How to care for a Chilean Chile rose tarantula

Exotic pet

Grammostola rosea has the following given names; Chilean fire or Chilean flame tarantula, depending upon the colour morph also known as Chilean rose hair or Chilean red-haired tarantula, but quite simply much better known as the Chilean rose tarantula.

Originating from the driest of deserts in the world, the Chilean Atacama desert, the female Chile rose can live up to 15 – 20 years. The natural habitat is the scrub and deserts of northern Chile, Argentina and Bolivia, once they were believed to be a natural wanderer but they have now been viewed to living in burrows, though in captivity the tend to not burrow.

Common tarantula

The Chile rose tarantula is probably the most common tarantula purchased from pet shops. The mentioned one here has a given name; Scampi! Mostly active at night or in the evenings the Chilean rose tarantula appetite consists of various delicious species in the form of mealworms, beetles, grass hoppers, moths, and even a pinky mouse.

In captivity the most popular food for them are gut loaded crickets, being overly fed with vegetables these cricket are a great source of hydrated nutrition for the Chile rose.

Low maintenance

The popularity of the Chile rose tarantula as a pet has grown dramatically over recent years, they are inexpensive and low maintenance to look after. Having a size of terrarium at least three times the spiders leg span would be sufficient, a hideaway for it to retreat to, a water dish with a tarantula sponge kept moist twice a week will provide plenty of humidity, the Chilean rose can also be lightly sprayed with water and kept at a temperature of about 25-30deg.

Feeding on around four to six crickets every three weeks the tarantulas eating habit can be somewhat erratic. Fasting can usually last from weeks to months; this can usually be signs of an arriving moult. As can be seen Scampi’s hideaway is a Kit Kat cup as we did not have a plant pot, looking content though.

Chile rose aggression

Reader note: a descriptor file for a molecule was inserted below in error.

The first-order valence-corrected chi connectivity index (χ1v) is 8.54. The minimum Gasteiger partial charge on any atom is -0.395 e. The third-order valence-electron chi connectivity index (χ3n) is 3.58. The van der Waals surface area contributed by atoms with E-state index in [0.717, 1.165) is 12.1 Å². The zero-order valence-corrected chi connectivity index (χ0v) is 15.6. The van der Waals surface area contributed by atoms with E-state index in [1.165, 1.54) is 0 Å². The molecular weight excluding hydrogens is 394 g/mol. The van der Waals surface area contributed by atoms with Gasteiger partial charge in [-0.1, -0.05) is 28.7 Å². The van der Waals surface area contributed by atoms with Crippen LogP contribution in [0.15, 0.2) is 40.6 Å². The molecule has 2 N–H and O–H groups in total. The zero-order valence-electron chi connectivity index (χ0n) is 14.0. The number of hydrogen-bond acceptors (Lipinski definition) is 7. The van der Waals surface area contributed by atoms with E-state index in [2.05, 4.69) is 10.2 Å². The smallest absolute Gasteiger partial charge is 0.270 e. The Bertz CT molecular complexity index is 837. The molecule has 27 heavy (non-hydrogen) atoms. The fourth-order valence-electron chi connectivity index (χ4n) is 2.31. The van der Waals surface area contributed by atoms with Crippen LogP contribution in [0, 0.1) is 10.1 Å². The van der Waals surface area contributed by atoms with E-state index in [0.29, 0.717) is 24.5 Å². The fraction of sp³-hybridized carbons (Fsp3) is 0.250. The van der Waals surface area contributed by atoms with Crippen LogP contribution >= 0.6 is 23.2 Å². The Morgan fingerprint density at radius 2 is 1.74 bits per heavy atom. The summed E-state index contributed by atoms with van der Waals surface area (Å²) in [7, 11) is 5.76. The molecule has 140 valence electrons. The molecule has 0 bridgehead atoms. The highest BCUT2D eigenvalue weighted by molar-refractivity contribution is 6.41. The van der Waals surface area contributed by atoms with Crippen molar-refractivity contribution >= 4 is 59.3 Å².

Not renowned for being an aggressive tarantula the Chile rose would usually run away from danger, if under threat they might though raise their front legs and also show their fangs to defend themselves, most of the tarantulas from the Americas have urticating hairs on their abdomen, these are small and spine like, they kick them off or are released when in danger. Though very docile this defence is usually the days immediately after moulting.

Due to the new coat requiring time to fully develop, within the first week of moulting the Chile rose will have calmed once again. For the process of moulting the tarantula will tip itself onto its back, it will then slowly kick the old skin upwards until fully shredded, during this process it is advisable to give a light spraying of water to help keep moist, and it’s a delight to watch.

Reproduction

Breeding in captivity was first started for research purposes, until people started to keep them as an exotic pet. Upon reaching sexual maturity the male creates a web of sperm before being introduced to the female’s terrarium, females have a couple of months to profit from a cooling off period before this ‘event.’ Approaching the females burrow with much caution he will vibrate and tap his legs to tempt her out of the shelter.
As she investigates he will throw himself forward, using his hooks on her chelicerae he forces his mate into a vertical position. Having now found access to her external genitalia (epigyne) he will insert one or even both, left and right pedipalp and fertilize her through injection of fluid. The female will produce an egg sack containing about 500 spiderlings.

Crickets

Depending on the age and size of the tarantula it is best not to have crickets too large, and certainly do not put any in the tank while the tarantula is moulting, if food is in the tank before moulting the spider would kill them without ingesting it.

Crickets can be purchased in just about all exotic pet stores, more companies are selling live food on line too.

A very easy going pet

If you are after a low maintenance pet, and one that is not going to be disturbing yourself and neighbours with day and night howling then the Chilean rose tarantula will fit perfectly, the main cost is to set it up, that is still quite cheap though. Folks many times say they feel relaxed by watching the Chile rose, it is calm and helps oneself to calm, especially when going through the moulting process, and yes I do talk to my Chile rose ‘Scampi’


18 responses to “How to care for a Chilean Chile rose tarantula

  1. Pingback: Scampi; Our Chilean Rose Tarantula! | Stuart Briggs

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